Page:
By Angelo A. Paparelli and Maura Travers
Hon. Loretta E. Lynch
U.S. Department of Justice
RE: Comment on Proposed Rulemaking entitled “Standards and Procedures for the Enforcement of the Immigration and Nationality Act,” 81 Fed. Reg. 53965, with deadline extended, 81 Fed. Reg. 63155. [CRT Docket No. 130; AG Order No. 3726-2016] RIN 1190-AA71
This comment will respond to your Notice of Proposed Rulemaking entitled Standards and Procedures for the Enforcement of the Immigration and Nationality Act, 81 Fed. Reg. 53965 (the proposed rule). I submit this comment on behalf of the Alliance of Business Immigration Lawyers, of which I am a member, and in my capacity as a lawyer who has litigated numerous administrative claims of unfair immigration-related employment practices. The views I express are those of ABIL and me, and do not necessarily reflect the opinions of any other person or entity.
ABIL is comprised of 19 of the top U.S. business immigration law firms and practice groups, each led by a prominent member of the U.S. immigration bar. ABIL member firms employ over 250 attorneys (700+ total staff) devoted to business immigration in 25 major U.S. cities, and 25 international destinations. A number of our ABIL members have served as a past President or as members of the Board of Governors of AILA (the American Immigration Lawyers Association), the 11,000-member organization comprised of most U.S. immigration lawyers. Our ABIL lawyers are also immigration law professors at prominent law schools, and have written well regarded immigration treatises and textbooks. ABIL regularly comments on proposed rules and draft agency memoranda.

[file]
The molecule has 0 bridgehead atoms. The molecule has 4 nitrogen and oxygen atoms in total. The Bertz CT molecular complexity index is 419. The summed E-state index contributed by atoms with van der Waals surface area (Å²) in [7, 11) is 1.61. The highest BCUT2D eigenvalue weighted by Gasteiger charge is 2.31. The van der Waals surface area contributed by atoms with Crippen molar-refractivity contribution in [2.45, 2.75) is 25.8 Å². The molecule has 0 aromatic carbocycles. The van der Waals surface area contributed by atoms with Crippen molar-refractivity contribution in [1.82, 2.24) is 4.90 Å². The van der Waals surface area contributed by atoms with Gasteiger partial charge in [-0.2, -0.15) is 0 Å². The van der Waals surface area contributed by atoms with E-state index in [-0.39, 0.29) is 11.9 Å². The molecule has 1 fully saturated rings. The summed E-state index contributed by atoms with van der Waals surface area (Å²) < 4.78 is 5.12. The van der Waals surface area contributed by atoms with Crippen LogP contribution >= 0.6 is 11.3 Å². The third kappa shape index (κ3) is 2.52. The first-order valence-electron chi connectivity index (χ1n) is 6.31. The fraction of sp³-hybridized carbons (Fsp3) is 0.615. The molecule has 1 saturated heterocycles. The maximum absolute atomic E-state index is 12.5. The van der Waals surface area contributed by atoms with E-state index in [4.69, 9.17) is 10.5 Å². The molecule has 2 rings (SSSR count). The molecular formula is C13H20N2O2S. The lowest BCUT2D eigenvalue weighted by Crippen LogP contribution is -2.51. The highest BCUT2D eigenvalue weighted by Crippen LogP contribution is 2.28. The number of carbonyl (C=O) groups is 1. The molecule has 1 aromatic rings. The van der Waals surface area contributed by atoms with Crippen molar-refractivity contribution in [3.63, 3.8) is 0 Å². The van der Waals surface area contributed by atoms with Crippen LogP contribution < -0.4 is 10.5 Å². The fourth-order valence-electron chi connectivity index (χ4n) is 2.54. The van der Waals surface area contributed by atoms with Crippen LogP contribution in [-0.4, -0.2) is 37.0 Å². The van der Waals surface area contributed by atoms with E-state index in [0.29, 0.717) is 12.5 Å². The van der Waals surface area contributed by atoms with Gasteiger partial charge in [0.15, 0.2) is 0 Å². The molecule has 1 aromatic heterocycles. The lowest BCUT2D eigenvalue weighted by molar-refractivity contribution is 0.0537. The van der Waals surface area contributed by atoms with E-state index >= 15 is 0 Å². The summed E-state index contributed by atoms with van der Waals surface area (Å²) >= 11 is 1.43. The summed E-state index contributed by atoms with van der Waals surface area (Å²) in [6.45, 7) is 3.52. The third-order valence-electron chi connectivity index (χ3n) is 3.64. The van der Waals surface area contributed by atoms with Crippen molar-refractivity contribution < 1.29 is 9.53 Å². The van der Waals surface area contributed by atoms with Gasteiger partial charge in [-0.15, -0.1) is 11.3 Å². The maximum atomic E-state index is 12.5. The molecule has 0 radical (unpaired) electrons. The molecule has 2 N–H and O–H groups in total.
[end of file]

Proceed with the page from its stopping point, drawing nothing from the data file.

Introduction. The proposed rule would amend 28 CFR § 44 — which was codified to enforce § 102 of the Immigration and Control Act of 1986 (IRCA) — in order to incorporate the statutory text as amended by § 421 of the Illegal Immigration Reform and Immigrant Responsibility Act of 1996 (IIRIRA). The current rule prohibits certain unfair immigration-related employment practices and designates the Office of Special Counsel for Immigration-Related Unfair Employer Practices (Special Counsel) to investigate complaints.